John Kuraoka, freelance advertising copywriter
(619) 465-6100
Ad Blog: news and views about advertising, branding, marketing, and copywriting
July, 2005

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July 29, 2005
Here’s a story about Google ads and an international dispute over territory, from BBC News (UK):
Advertising copywriter blog link

Canada and Denmark both lay claim to tiny, uninhabited Hans Island, between Canada and Greenland. And, in a dubious internet first, both sides have taken to using Google ads to stake their claim.

Here in San Diego, I don’t see either ad in the Sponsored Links section, but I do see an ad for an ergonomic chair poking fun at the whole dispute.
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July 28, 2005
GM is putting the brakes on its employee discount pricing promotion. Here’s the story, from my morning San Diego Union-Tribune (CA):
Advertising copywriter blog link

Now comes the post-campaign analysis. It was successful at increasing dealership foot traffic. It was successful at increasing the average ticket. It was successful at selling off old inventory. It was successful at generating increased revenue from financing, a significant factor that I had overlooked in my previous comments. It was successful at pushing Ford and Chrysler to compete on price. It was successful at increasing market share from 26% to 33%. It failed to generate profits through the quarter, however, and GM continues to lose money.

In short, a successful opening gambit. So, what’s next? Without profits to fund new and attractive products, market share could erode as quickly as it was gained. Increased foot traffic provided a real opportunity to build dealer-customer relationships regardless of purchase behavior, if the dealer’s service warranted a return visit. Clearing out inventory in preparation to receive 2006 models was smart, if the 2006 models justify the blow-out and if future sales weren’t sacrificed for current sales.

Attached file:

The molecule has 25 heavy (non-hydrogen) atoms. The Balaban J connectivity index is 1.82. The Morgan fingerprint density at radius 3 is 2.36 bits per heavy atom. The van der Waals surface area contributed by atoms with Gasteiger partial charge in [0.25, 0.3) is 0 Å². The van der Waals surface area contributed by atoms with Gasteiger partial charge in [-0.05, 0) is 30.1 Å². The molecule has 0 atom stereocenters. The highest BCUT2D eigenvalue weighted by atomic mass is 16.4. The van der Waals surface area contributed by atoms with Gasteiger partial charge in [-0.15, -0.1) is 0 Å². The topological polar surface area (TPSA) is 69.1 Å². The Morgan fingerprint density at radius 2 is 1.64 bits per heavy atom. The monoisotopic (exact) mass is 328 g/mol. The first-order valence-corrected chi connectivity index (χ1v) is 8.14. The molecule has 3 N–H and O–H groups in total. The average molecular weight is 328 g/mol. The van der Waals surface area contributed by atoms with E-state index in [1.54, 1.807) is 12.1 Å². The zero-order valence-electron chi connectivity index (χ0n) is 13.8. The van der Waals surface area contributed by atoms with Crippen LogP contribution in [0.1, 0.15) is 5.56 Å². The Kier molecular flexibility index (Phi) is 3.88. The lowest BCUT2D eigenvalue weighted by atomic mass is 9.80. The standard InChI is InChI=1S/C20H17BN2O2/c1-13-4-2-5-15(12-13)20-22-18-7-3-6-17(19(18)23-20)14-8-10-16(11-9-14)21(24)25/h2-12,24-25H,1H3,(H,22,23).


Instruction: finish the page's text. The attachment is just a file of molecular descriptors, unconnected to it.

The promotion may be over, but the strategy has just begun to roll out. I hope.
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July 27, 2005
More automotive advertising in the news: Chrysler’s latest campaign featuring Lee Iacocca trumpeting Chrysler products’ resale value over GM products, has, predictably, sparked protests from GM. Here’s the story, from The Detroit News Autos Insider (MI):
Advertising copywriter blog link

Two comments. First, I don’t see where any of this should have been a surprise. If you discount new product pricing, used product pricing will reflect an adjusted value based on current pricing, not original pricing.

Second, surely everyone can see that this is nothing more than an opening volley; the same economic rules will apply to Chrysler now that it, too, is discounting its products. This competitive edge, if it is one, will be short-lived.

Okay a third comment: this was a waste of Lee Iacocca.
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July 26, 2005
GM’s employee discount pricing campaign seems to have had the desired effect on sales (despite continuing to lose money). Chrysler and Ford launched similar pricing promotions (again, despite continued losses). Meanwhile, Toyota, Nissan, and Honda are taking the longer view. Here’s the story, from The New York Times:
Advertising copywriter blog link

Remember Marketing 101? Pricing is one of the four Ps (with product, place, and promotion). This is a case where some major corporations are screwing up half their marketing mix. Pricing to gain unprofitable market share is, well, unprofitable, and promoting unprofitable sales is plain stupid. And, if the products don’t live up to expectations, regardless of discounts, buyers won’t return. And, without continued investment in technology, there won’t be any reason for buyers to return. I’m not the first person to say it, but we’re witnessing the beginning of the end of the American auto industry.

A march is being stolen on GM, Ford, and Chrysler, and I wonder if they can even see it coming.
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July 25, 2005
Here’s an article about the rise of what I like to call “judgmental consumerism,” from the Financial Times (UK):
Advertising copywriter blog link

This is not a new development; after all, part of positioning likes in making buyers feel superior. What is newly recognized, is the multitude of sometimes conflicting elements that go into the making of a status symbol: it’s not just money any more, it’s sociopolitical values too. The Volkswagen Beetle perhaps pioneered this position in the automotive sector, currently held by the Toyota Prius. In both cases, true environmentalists would take public transportation or carpool or ride a bike or re-use a car that’s already manufactured rather than cause one to be built. But pure environmentalism isn’t the point. As the article points out, pure anything isn’t the point, which is at least as much about the appearance of values as the values themselves.